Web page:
Monday, September 10, 2012

Amanuensis Monday - The Will of Richard Robbins

I have transcribed this without indicating obvious errors except in two instances.  I have tried to replicate the spacing and have ended each line where it ends on the original for easier comparisons.  My plan is to follow this up with some excerpts from the probate records and discussion of the documents.

Washington County, Arkansas - Will Book A-B, Pages 28-29

Will of Richard Robbins                                                     Old A 38
  In the name of God.  Amen. 
  I, Richard Robbins being merely debilitated in body
but of a sound and disposing mind and memory do
make and publish this my last will and testimony
and wish it to be remembered by all as such.
First, I wish my body incased in a plain......
Second, I wish my persable property soled and the money
colected and all my just debts paid.  I do give to
my beloved wife Nancy Richards, and Lizebeth &
George & James and after all just debts is paid
I wish those above stated to retain the balance of
my estate & should my beloved wife Nancy marry
I want her to have a childs’ part & should schee
remain single              I want my three little children
and my daughter that is above named
in the will to take all that is left, and I do
apint my sons Enos and Aaron the executors to my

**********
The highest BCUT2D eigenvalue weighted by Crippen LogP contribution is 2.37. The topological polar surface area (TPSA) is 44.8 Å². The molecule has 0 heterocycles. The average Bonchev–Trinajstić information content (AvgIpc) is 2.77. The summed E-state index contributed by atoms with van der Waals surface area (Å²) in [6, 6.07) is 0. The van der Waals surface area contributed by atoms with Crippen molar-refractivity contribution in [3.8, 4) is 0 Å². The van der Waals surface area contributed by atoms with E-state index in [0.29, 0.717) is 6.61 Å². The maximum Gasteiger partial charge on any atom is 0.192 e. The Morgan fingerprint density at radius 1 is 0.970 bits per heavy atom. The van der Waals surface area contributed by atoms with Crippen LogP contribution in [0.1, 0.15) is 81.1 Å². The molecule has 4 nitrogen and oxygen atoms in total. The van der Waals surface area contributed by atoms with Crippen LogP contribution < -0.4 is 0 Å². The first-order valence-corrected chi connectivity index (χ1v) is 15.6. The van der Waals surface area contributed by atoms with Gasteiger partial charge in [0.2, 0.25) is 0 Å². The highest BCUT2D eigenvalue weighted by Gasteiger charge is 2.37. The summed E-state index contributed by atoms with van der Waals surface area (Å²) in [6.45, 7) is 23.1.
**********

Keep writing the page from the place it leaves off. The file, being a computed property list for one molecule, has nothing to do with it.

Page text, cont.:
last will and testament, and I want them to at to
dividing the property equal between the above named
heirs, and I wish it to be understood by all. 
  In testimony where of I have herunto set
my hand and seal this 12th day of November
1844               Richard          X         Robbins   Seal
Witnesses: Evan Williams, Stewart Carlile. 
I Evan Williams        Signed the testators name
at his request.

State of Arkansas,
County of Washington. 
Be it remembered that on this
23d day of November AD 1844 before me J.C. Pittman
Clerk of the Circuit Court and Ex officio Clerk of the
Court of Probate within and for the County of
Washington aforesaid came Evan Williams and
Stewart Carlile in proper persons to me personally
[page 29]
known and after being by me duly sworn stated
that Richard Robins, the testator to the foregoing
will authorized Evan Williams one of the subscribing
witnesses to the same to assign his name, and that
the said testator then in in [sic] the presents [sic] of both the
subscribing witnesses made his mark with his own
hand, that at the time of making such mark
he declared to them that the said instrument was
his will and testament  that each of them signed
his name as a witness at the end of said instrument
or will at the request of the said Richard Robins
and that to the best of their knowledge and belief
the said Richard Robins at the time he made his
mark and acknowledged the said instrument to be
his will and testament. 
Evan Williams  =  Stewart Carlile  
Sworn to and subscribed before me the day and date
above written
J.C. Pittman   Clerk. 
In testimony wherof I, JC Pittman   Clerk of
said Court of probate have hereunto set my
hand and affixed the seal of said Court at office
this 23d day of November AD 1844. 
 J. C. Pittman   Clerk.